Keys of a grand piano
Details of a B-flat clarinet: keys for the little finger of the right hand.

A key is a component of a musical instrument, the purpose and function of which depends on the instrument. However, the term is most often used in the context of keyboard instruments, in which case it refers to the exterior part of the instrument that the player physically interacts in the process of sound production.

On instruments equipped with tuning machines such as guitars or mandolins, a key is part of a tuning machine. It is a worm gear with a key shaped end used to turn a cog, which, in turn, is attached to a post which winds the string. The key is used to make pitch adjustments to a string.

With other instruments, zithers and drums, for example, a key is essentially a small wrench used to turn a tuning machine or lug.

On woodwind instruments such as a flute or saxophone, keys are finger operated levers used to open or close tone holes, the operation of which effectively shortens or lengthens the resonating tube of the instrument. By doing so, the player is able to physically manipulate the range of resonating sound frequencies capable of being produced by the tubes that has been altered into various “effective” lengths, based on specific key configurations.[1] The keys on the keyboard of a pipe organ also open and close various mechanical valves. However, rather than directed influencing the paths the airflow takes within the same tube, the configuration of these valves instead determines through which of the numerous separate organ pipes, each of which tuned for a specific note, the air stream flows through.[2] The keys of an accordion direct the air flow from manually operated bellows across various tuned vibrating reeds.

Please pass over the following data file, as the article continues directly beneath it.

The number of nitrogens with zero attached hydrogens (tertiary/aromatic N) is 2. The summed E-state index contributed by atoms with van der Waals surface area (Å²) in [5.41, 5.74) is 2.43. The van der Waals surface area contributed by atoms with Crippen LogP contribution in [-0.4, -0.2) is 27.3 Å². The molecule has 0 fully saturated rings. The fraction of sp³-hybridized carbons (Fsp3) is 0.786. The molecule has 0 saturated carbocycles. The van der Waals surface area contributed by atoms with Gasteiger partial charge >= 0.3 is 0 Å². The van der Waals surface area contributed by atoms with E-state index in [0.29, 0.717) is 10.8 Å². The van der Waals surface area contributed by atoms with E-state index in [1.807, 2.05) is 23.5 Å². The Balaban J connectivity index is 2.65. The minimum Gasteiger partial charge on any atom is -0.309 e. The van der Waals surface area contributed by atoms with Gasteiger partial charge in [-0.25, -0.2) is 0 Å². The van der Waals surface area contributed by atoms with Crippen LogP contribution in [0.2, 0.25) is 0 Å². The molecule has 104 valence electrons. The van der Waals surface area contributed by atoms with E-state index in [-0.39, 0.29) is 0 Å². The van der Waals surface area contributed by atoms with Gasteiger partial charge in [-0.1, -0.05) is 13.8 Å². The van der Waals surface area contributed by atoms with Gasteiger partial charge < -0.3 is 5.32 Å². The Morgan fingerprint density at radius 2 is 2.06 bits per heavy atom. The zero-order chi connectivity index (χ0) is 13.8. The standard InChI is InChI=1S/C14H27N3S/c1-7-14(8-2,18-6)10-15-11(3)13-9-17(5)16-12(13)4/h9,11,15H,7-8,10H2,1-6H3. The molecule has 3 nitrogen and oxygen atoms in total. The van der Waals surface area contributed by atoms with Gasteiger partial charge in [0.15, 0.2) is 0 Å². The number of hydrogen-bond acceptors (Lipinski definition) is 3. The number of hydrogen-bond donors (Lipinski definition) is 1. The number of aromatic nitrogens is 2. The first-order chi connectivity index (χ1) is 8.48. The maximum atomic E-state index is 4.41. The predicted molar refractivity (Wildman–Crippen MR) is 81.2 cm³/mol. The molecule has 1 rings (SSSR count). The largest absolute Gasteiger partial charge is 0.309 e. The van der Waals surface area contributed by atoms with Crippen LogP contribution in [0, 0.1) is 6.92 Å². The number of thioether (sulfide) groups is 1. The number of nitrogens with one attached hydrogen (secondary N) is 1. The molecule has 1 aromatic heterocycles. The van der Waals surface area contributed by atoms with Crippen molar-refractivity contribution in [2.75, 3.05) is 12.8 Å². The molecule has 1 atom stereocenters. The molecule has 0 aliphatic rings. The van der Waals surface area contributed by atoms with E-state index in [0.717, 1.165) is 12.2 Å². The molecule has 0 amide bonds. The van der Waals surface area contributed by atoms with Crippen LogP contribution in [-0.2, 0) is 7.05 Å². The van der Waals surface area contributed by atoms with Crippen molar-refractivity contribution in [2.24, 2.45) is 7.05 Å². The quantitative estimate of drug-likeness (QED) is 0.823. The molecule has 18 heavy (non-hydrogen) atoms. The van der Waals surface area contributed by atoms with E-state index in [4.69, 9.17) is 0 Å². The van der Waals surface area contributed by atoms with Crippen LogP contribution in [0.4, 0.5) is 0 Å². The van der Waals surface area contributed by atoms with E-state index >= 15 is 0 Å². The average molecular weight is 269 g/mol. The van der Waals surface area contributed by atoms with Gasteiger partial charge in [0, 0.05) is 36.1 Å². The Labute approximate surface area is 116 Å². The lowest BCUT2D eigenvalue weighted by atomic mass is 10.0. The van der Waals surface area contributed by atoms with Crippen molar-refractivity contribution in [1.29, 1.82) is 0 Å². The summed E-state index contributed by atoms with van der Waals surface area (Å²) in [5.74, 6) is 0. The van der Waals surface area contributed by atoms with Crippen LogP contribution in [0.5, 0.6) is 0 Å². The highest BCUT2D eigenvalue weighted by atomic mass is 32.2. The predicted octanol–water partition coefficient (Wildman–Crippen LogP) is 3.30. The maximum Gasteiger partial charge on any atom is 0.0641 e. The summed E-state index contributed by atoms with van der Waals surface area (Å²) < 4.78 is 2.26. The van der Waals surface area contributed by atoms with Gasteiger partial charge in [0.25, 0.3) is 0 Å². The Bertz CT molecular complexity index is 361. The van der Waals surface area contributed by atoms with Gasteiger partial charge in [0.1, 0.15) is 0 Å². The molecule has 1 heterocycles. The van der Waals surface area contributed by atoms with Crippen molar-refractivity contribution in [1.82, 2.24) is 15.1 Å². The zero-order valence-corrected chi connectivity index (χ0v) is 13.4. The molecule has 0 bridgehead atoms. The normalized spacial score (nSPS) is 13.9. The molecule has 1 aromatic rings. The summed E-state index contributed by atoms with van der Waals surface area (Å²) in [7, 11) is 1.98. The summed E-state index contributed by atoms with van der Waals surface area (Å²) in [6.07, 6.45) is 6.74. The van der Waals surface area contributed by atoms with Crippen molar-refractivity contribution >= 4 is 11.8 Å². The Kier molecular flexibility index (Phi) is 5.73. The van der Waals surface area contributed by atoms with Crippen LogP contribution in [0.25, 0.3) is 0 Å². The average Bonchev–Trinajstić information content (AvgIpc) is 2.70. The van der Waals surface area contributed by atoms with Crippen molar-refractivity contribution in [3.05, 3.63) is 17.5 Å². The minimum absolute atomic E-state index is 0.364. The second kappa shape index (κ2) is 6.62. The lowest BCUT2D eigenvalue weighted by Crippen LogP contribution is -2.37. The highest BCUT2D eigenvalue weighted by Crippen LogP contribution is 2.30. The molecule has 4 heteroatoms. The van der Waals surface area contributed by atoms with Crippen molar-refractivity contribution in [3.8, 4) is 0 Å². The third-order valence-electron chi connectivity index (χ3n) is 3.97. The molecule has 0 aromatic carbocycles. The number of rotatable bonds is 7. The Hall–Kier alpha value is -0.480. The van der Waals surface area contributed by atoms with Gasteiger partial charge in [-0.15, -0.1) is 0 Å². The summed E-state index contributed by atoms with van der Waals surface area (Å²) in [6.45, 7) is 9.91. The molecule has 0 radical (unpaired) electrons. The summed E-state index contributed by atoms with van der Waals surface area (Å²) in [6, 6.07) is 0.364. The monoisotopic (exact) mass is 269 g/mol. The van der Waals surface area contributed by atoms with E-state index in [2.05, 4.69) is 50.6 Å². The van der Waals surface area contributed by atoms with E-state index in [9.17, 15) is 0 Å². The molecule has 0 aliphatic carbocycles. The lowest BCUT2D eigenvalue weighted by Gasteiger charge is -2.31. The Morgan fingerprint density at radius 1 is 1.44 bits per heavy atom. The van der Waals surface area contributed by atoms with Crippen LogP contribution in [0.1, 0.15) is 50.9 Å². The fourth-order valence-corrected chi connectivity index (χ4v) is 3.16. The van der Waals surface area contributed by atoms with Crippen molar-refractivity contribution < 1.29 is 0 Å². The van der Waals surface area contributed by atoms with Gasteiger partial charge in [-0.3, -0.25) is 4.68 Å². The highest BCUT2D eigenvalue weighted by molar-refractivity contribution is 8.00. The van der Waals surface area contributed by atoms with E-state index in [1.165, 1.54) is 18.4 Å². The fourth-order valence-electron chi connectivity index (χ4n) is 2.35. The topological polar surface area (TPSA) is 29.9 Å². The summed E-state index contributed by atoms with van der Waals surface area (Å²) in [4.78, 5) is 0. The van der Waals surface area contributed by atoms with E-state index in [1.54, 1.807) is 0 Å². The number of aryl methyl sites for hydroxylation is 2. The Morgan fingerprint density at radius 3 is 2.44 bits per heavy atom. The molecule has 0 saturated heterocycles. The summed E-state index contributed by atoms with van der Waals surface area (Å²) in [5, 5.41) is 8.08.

On other keyboard instruments, a key may be a lever which mechanically triggers a hammer to strike a group of strings, as on a piano, or an electric switch which energizes an audio oscillator as on an electronic organ or a synthesizer.

References

  1. ^ "The physics of music". physics.bu.edu. Retrieved 2023-05-08.
  2. ^ "How does the pipe organ actually work?". Classic FM. Retrieved 2023-05-08.

See also